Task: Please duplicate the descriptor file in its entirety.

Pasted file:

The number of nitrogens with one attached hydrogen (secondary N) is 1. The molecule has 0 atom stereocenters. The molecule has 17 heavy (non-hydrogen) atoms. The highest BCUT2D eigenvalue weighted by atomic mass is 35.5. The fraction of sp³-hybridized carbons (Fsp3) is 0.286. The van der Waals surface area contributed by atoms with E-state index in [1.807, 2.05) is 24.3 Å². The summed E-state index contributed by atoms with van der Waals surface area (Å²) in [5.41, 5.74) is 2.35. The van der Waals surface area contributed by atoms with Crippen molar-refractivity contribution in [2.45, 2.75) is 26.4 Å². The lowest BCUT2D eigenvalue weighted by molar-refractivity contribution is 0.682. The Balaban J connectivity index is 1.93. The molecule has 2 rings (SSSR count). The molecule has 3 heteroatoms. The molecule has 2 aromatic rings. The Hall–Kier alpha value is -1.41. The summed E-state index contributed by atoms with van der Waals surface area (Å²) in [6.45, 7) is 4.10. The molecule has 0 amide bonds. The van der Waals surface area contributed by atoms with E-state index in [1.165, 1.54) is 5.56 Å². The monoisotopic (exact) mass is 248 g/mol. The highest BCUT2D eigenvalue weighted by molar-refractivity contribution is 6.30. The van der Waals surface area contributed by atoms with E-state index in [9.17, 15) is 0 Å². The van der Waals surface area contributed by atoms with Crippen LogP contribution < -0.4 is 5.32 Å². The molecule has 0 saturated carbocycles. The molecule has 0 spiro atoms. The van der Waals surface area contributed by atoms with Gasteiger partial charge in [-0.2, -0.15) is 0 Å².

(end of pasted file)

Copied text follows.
The number of nitrogens with one attached hydrogen (secondary N) is 1. The molecule has 0 atom stereocenters. The molecule has 17 heavy (non-hydrogen) atoms. The highest BCUT2D eigenvalue weighted by atomic mass is 35.5. The fraction of sp³-hybridized carbons (Fsp3) is 0.286. The van der Waals surface area contributed by atoms with E-state index in [1.807, 2.05) is 24.3 Å². The summed E-state index contributed by atoms with van der Waals surface area (Å²) in [5.41, 5.74) is 2.35. The van der Waals surface area contributed by atoms with Crippen molar-refractivity contribution in [2.45, 2.75) is 26.4 Å². The lowest BCUT2D eigenvalue weighted by molar-refractivity contribution is 0.682. The Balaban J connectivity index is 1.93. The molecule has 2 rings (SSSR count). The molecule has 3 heteroatoms. The molecule has 2 aromatic rings. The Hall–Kier alpha value is -1.41. The summed E-state index contributed by atoms with van der Waals surface area (Å²) in [6.45, 7) is 4.10. The molecule has 0 amide bonds. The van der Waals surface area contributed by atoms with E-state index in [1.165, 1.54) is 5.56 Å². The monoisotopic (exact) mass is 248 g/mol. The highest BCUT2D eigenvalue weighted by molar-refractivity contribution is 6.30. The van der Waals surface area contributed by atoms with E-state index in [9.17, 15) is 0 Å². The van der Waals surface area contributed by atoms with Crippen LogP contribution < -0.4 is 5.32 Å². The molecule has 0 saturated carbocycles. The molecule has 0 spiro atoms. The van der Waals surface area contributed by atoms with Gasteiger partial charge in [-0.2, -0.15) is 0 Å².